And what in heaven’s name brought you to Casablanca?
My health. I came to Casablanca for the waters.
Waters? What waters? We’re in the desert.
I was misinformed.
William Goldman in “Which lie did I tell” quotes this Casablanca dialogue and then comments on its elegance, depth and style. Then he writes this amazing paragraph: (emphasis his)
“The character of Rick, of course, is very old - he is the Byronic hero, the tall dark handsome man with a past. Most movie stars - actors, not comedians - have essentially all played that same role. And they have to always face front, never turn sideways -
Because, you see, there’s nothing to them. Try to make them full, try and make them real, and guess what? They disappear.”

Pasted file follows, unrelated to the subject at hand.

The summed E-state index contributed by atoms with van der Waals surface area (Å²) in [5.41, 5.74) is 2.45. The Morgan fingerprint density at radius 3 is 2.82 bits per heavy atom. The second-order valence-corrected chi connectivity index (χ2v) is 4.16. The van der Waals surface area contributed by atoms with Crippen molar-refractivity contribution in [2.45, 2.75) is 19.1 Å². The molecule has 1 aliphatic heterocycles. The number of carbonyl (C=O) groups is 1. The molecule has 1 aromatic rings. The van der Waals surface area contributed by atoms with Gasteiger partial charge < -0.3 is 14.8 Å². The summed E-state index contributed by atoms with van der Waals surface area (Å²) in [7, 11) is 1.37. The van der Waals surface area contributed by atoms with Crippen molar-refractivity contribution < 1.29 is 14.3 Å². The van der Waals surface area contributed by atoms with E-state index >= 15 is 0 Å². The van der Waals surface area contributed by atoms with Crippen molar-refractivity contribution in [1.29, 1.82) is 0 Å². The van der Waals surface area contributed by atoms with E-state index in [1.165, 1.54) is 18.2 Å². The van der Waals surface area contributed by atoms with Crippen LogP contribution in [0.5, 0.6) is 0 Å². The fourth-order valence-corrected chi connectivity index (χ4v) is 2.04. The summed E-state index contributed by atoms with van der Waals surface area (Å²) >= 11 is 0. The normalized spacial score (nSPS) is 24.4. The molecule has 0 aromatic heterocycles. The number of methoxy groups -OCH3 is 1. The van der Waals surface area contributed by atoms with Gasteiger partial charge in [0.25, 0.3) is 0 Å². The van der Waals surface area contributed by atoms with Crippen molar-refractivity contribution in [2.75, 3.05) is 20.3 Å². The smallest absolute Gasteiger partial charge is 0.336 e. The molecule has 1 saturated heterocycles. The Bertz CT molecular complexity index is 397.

“Hollywood heroes must have mystery. (....) the more you expose that character to the sunlight, the more he starts to fade.”
Is Goldman right? I think so. Perhaps the greatest gift a movie hero offers us is validation of our suspicion that there is mystery to our lives which even the fullest biography or psychological analysis can’t reveal.
Indeed the allure of the “I was misinformed” is all around us - and not only on screen but also as the source of charisma of many earthlings we meet along the way.
An example of the “I was misinformed” turned into a two hour long film parable (one of my favorites) - “The man who fell to Earth” directed by Nicholas Roeg from the script by Paul Mayersberg (based on the novel by Walter Tevis)